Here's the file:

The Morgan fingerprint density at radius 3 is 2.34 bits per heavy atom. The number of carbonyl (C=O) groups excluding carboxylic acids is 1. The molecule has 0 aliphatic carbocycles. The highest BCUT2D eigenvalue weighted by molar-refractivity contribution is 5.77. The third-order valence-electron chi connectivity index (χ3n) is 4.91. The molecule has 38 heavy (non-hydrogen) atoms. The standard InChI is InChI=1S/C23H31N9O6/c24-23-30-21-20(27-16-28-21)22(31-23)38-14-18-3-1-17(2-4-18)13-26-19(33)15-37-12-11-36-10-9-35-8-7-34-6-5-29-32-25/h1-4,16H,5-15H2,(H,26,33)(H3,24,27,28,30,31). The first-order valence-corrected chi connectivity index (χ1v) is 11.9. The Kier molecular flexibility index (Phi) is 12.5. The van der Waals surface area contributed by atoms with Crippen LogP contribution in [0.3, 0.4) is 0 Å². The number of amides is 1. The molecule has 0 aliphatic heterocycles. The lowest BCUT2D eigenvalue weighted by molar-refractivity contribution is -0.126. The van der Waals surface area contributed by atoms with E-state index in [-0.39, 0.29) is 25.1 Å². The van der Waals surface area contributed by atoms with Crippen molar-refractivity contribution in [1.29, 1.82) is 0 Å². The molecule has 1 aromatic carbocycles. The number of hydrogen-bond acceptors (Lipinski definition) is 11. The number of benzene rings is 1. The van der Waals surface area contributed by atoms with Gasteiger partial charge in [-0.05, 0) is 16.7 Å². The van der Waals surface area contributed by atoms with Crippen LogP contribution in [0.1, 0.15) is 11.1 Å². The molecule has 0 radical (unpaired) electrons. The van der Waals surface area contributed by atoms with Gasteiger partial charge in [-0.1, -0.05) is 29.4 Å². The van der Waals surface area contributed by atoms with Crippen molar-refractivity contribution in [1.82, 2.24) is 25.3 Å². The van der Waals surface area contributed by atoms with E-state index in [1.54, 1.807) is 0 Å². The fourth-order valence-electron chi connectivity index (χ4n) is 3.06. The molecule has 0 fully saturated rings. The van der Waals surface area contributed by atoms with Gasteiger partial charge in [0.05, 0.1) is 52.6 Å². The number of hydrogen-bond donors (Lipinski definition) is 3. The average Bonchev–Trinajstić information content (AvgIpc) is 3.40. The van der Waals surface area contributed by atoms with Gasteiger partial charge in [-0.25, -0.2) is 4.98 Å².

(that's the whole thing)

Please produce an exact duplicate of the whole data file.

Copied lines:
The Morgan fingerprint density at radius 3 is 2.34 bits per heavy atom. The number of carbonyl (C=O) groups excluding carboxylic acids is 1. The molecule has 0 aliphatic carbocycles. The highest BCUT2D eigenvalue weighted by molar-refractivity contribution is 5.77. The third-order valence-electron chi connectivity index (χ3n) is 4.91. The molecule has 38 heavy (non-hydrogen) atoms. The standard InChI is InChI=1S/C23H31N9O6/c24-23-30-21-20(27-16-28-21)22(31-23)38-14-18-3-1-17(2-4-18)13-26-19(33)15-37-12-11-36-10-9-35-8-7-34-6-5-29-32-25/h1-4,16H,5-15H2,(H,26,33)(H3,24,27,28,30,31). The first-order valence-corrected chi connectivity index (χ1v) is 11.9. The Kier molecular flexibility index (Phi) is 12.5. The van der Waals surface area contributed by atoms with Crippen LogP contribution in [0.3, 0.4) is 0 Å². The number of amides is 1. The molecule has 0 aliphatic heterocycles. The lowest BCUT2D eigenvalue weighted by molar-refractivity contribution is -0.126. The van der Waals surface area contributed by atoms with E-state index in [-0.39, 0.29) is 25.1 Å². The van der Waals surface area contributed by atoms with Crippen molar-refractivity contribution in [1.29, 1.82) is 0 Å². The molecule has 1 aromatic carbocycles. The number of hydrogen-bond acceptors (Lipinski definition) is 11. The number of benzene rings is 1. The van der Waals surface area contributed by atoms with Gasteiger partial charge in [-0.05, 0) is 16.7 Å². The van der Waals surface area contributed by atoms with Crippen LogP contribution in [0.1, 0.15) is 11.1 Å². The molecule has 0 radical (unpaired) electrons. The van der Waals surface area contributed by atoms with Gasteiger partial charge in [-0.1, -0.05) is 29.4 Å². The van der Waals surface area contributed by atoms with Crippen molar-refractivity contribution in [1.82, 2.24) is 25.3 Å². The van der Waals surface area contributed by atoms with E-state index in [1.54, 1.807) is 0 Å². The fourth-order valence-electron chi connectivity index (χ4n) is 3.06. The molecule has 0 fully saturated rings. The van der Waals surface area contributed by atoms with Gasteiger partial charge in [0.05, 0.1) is 52.6 Å². The number of hydrogen-bond donors (Lipinski definition) is 3. The average Bonchev–Trinajstić information content (AvgIpc) is 3.40. The van der Waals surface area contributed by atoms with Gasteiger partial charge in [-0.25, -0.2) is 4.98 Å².